Jed, You are correct. I'll also consider that a bright spot in this episode in the Senate's long line of failures.
The Spectacle Blog
Dave: Doesn't that also mean that the McCain amendment is now in limbo as well? Wasn't Defense Approps the bill it was riding? If so, I'll trade ANWR to kill the McCain amendment in a heartbeat.
Never mind that all the TV Newsers using the above headline last night and today wouldn't know a redundancy if it bit them you know where.
The fact is, a number of news outlets -- CBS News (big surprise there), ABC News, CNN and MSNBC (and by extension, perhaps NBC) -- were all presented with varied FISA court rulings as early as yesterday afternoon that confirmed what many folks have been saying: that even the FISA court acknowledged the Executive Branch's right and responsibility to order such wiretaps without a warrant in times of emergency.
One CBS News producer, who works on a different show than the nightly news, told us that nightly news producers both in DC and in New York were aware of the documents and the ruling and chose not to incorporate them into their reporting.
From our blog, to the judge's ear? New York Supreme Court Justice Theodore Jones reportedly has ordered the transit worker union chiefs to appear in court tomorrow to face criminal contempt charges. (The Supreme Court is the lower trial court in NY. Go figure).
Let's hope Jones throws 'em in the lockup for the duration. And why aren't Bloomberg and Pataki hitting harder? This strike has gone on long enough. The strikers should be fired today and begin to be replaced tomorrow. Doesn't anyone remember New York rules? With all due respect to our midwestern pals, Chicago rules are softball by comparison.
Lawrence: I like Jim a lot, but I think he errs in his analysis of the FISA statute. He argues that terrorists are "foreign powers... as defined in section 1801, subsection (a)" of FISA. But as Orin Kerr explains, warrantless surveillance is permitted only on "foreign powers, as defined in section 1801(a)(1), (2), or (3)" -- terrorist organizations aren't defined as a foreign power until 1801(a)(4), (5), and (6). The surveillance may still be legal -- I'm more inclined to think so than Kerr seems to be -- but it isn't that easy a call.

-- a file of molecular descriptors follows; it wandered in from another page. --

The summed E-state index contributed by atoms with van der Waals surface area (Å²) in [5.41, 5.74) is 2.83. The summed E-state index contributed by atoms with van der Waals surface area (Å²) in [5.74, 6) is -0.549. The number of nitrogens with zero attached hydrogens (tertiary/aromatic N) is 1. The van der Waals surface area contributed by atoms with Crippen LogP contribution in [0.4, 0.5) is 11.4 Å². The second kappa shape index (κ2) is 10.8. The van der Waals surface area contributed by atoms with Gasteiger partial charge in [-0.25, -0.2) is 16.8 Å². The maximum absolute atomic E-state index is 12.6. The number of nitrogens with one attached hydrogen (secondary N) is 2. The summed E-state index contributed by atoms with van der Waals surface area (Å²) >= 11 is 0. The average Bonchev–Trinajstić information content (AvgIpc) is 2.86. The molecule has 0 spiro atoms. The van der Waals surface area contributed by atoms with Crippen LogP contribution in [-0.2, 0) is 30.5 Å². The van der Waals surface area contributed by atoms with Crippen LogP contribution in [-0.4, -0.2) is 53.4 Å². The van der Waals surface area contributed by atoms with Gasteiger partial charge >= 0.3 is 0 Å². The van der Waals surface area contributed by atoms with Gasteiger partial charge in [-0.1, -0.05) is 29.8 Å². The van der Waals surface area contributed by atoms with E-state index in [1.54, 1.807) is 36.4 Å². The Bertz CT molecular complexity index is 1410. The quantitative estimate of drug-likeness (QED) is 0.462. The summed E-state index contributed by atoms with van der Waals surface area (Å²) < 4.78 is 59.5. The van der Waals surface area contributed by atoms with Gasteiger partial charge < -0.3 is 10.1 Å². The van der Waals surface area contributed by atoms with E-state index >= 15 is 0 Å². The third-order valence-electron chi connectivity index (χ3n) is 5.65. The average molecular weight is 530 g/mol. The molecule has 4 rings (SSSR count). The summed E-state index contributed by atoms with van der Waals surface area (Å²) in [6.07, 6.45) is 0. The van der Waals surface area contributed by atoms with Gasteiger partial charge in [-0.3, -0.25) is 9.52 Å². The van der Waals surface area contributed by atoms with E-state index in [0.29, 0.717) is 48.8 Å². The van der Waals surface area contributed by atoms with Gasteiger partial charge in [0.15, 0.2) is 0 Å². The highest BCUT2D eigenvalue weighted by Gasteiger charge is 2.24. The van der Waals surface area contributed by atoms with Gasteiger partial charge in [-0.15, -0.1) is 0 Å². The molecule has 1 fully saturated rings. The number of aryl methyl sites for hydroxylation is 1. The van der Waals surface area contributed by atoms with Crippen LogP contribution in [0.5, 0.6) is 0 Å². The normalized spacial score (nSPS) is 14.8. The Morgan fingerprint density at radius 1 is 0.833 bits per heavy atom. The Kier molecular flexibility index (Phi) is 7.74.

Also check out Tom Smith's interesting response to Kerr, and Jeff Goldstein's long round-up, both of which get at the fundamental question: Whether we view terrorism through a crime paradigm or a war paradigm.
Peter, That's wonderfully put. Though I must make a grudging admission that it applies much more to Pataki than Bloomberg. For all of his liberal leanings, the city is fortunate to have gotten him as the successor for Giuliani, given the alternatives. He is a highly effective manager; and who knows but that this strike may yet reactivate his inner Boss, honed from years in the private sector? He didn't get this far without knowing how to squash bugs. Here's hoping.
Paul, not only will it be ugly in those tunnels, but it'll also be generally unpleasant all around. There won't be a whole heck of a lot of Christmas cheer once a citizen hops on a bus that was made unavailable to him days earlier because someone didn't want to pay into an already extravagant pension plan. And I doubt the workers themselves will be joyous that their strike, which earned them such ill-repute, earned them so little -- to the point where the union itself, as you point out, might actually implode.
And your RINO point is strong in quite another way; this is a city that's a liberal haven, a Democrat depository. Yet they couldn't satisfy these workers? What does that say about liberal efficacy?
Oh, and all this talk about RINOs reminds me about another subject entirely, something G.K. Chesterton once said about rhinos, that there's something eminently funny about a creature that existed yet looked as though it didn't. That applies quite well to Pataki and Bloomberg.
Firing the transit workers and breaking the union would be glorious, but short of that the damage they are doing to themselves and their cause may ultimately bring about the union's demise in any case.
This is a union that cannot seem to recognize when it is winning a negotiation: the MTA backed off its demands to raise the retirement age for new workers to 62, from 55. That was a huge victory for the union. The MTA backed off its (pathetically modest) demand that workers contribute a whopping one percent of their earnings to help pay for health care benefits, instead of the current big fat zero. That was a huge victory for the union. The MTA agreed to a 10.5% salary increase phased in over three years, at annual rates of 3, 3.5 and 4 percent, something a lot of private sector workers would be very happy to be promised (if it weren't for the minor fact that you can't make promises like that in the private sector, because you might not be able to pay for them). THAT was a huge victory for the union. So why did they walk?